garlandwhizzer
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Re: Why not go all small cap value for equities?

Post by garlandwhizzer » Fri Dec 28, 2018 5:50 pm

If you unequivocally accept factor research as being a consistent and reliable guide not only to the market's past but to its future, and you have a very long investing time horizon (at least 2 decades), and you are confident that you can tolerate SCV underperformance which may go on for 15 years or more without selling it, and you are risk/volatility tolerant with equity exposure (SCV expected to be more volatile than beta), then it seems reasonable for you to choose 100% SCV for equity exposure. If you have strong belief that all these conditions are met, 100% SCV is for you. If not, anywhere from market weight SCV on up seems a better fit for your market belief system.

Garland Whizzer

fennewaldaj
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Re: Why not go all small cap value for equities?

Post by fennewaldaj » Fri Dec 28, 2018 10:26 pm

vineviz wrote:
Fri Dec 28, 2018 11:53 am
stan1 wrote:
Fri Dec 28, 2018 10:45 am
vineviz wrote:
Fri Dec 28, 2018 10:36 am
Random Walker wrote:
Fri Dec 28, 2018 10:07 am
Privatefarmer,
You know I’m going to disagree with you on DFA being active versus passive. I view DFA as passive. It is formulaic, and has no individual stock picking or market timing. It simply provides passive access to the factors that have been shown to explain equity returns. It tries to add value by systematically screening out some stocks that have historically performed poorly like IPOs and small growth, and by performing securities lending, optimizing trades with patient buying and selling, and using buy/hold ranges to capitalize a bit on momentum. But all that is formulaic and agnostic to individual stocks or market timing.

Dave
I think anyone familiar with how active funds are managed would agree with you.
So what's the boundary between a factor based algorithm (passive) and a quantitative algorithm (active)?
Who says there is a boundary between those particular descriptions? The active/passive distinction is primarily one of security—by-security manager discretion, not the use of factors and/or quantitative techniques.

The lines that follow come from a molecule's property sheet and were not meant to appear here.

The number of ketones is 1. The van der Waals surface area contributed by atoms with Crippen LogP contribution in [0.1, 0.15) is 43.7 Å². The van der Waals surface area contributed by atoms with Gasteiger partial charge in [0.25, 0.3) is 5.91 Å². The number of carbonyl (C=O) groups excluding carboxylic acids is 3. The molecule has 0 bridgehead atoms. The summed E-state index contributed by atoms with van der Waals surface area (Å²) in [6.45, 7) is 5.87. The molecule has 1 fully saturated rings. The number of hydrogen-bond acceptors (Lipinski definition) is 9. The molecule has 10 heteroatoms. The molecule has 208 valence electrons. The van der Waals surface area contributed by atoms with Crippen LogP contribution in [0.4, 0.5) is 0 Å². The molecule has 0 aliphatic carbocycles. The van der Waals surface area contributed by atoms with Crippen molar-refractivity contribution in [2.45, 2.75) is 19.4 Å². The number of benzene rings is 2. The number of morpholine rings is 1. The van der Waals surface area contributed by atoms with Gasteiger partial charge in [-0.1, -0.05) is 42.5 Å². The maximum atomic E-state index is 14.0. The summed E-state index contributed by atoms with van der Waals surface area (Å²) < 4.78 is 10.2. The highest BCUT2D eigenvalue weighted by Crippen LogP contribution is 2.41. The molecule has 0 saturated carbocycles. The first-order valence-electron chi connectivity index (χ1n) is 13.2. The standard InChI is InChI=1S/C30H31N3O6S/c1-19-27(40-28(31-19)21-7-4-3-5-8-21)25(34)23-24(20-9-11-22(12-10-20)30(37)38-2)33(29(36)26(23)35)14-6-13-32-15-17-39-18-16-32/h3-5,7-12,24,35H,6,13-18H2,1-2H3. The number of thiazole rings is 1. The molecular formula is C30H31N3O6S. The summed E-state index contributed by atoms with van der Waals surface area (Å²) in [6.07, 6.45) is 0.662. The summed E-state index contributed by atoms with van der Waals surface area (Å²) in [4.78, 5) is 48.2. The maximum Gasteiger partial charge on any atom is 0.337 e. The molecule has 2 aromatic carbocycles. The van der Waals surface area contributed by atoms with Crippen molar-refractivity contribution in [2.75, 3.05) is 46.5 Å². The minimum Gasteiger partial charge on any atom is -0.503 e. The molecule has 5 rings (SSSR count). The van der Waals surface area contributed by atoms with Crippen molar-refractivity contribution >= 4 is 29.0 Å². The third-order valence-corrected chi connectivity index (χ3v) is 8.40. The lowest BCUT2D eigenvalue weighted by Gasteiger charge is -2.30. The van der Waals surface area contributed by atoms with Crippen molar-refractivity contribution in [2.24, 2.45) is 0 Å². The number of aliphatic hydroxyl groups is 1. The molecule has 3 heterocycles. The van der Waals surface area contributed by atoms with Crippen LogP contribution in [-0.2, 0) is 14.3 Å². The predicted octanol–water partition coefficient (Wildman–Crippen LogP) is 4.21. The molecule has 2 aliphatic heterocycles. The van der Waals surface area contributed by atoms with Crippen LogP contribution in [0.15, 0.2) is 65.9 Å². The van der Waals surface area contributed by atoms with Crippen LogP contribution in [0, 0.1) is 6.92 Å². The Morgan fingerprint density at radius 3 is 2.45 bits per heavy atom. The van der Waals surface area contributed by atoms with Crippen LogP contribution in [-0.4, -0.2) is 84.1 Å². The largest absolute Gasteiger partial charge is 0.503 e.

It seems like there is a continuum of how active strategies are. Something like this listed from most passive to least passive cap weighting, DFA style/fundamental indexes, low turnover high position count quant, high turnover quant, fundamental stock selection

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privatefarmer
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Re: Why not go all small cap value for equities?

Post by privatefarmer » Sat Dec 29, 2018 12:28 am

one other thought I have is that when you compare vanguards small cap fund vs TSM since inception (~1989 I believe), they're essentially tied. Now some will argue that that is because vanguard is not as "small" as funds like DFA, they are more of a mid-cap/small-cap blend. That's a fine argument however if that is the case then that means that there supposedly is zero premium until you get to the "really small" companies? well if that's true then I don't know how one could expect to extract any premium as now there is lots of $$$ chasing those tiny stocks (which equate to <3% of the total market)...

Either you would see some sort of premium by just excluding the mega-cap stocks (which you haven't over the last ~30 years) or you would only see a premium if investing in the smallest of the small companies (which means it would quickly be sucked up and basically impossible to extract, especially after trading costs).

rkhusky
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Re: Why not go all small cap value for equities?

Post by rkhusky » Sat Dec 29, 2018 12:59 am

Random Walker wrote:
Fri Dec 28, 2018 11:16 am
It is formulaic, and has no individual stock picking or market timing.
The quote from the DFA prospectus said that they adjust their methods based on market conditions. That's market timing. A method can be formulaic, but still active, if you are changing your formula every month. And who can say whether DFA or any other smart beta provider isn't?
Random Walker wrote:
Fri Dec 28, 2018 11:16 am
I think there are 5 or 6 factors that have been shown by academics to explain about 95% of an equity portfolio’s returns.
Describing a portfolio's returns with factors doesn't tell you anything about how the portfolio will perform in the future. You need to be able to predict how the factors will perform in the future to do that. Invoking factor formulism doesn't mean that one has a better chance of out-performing the market.

fennewaldaj
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Re: Why not go all small cap value for equities?

Post by fennewaldaj » Sat Dec 29, 2018 1:49 am

privatefarmer wrote:
Sat Dec 29, 2018 12:28 am
one other thought I have is that when you compare vanguards small cap fund vs TSM since inception (~1989 I believe), they're essentially tied.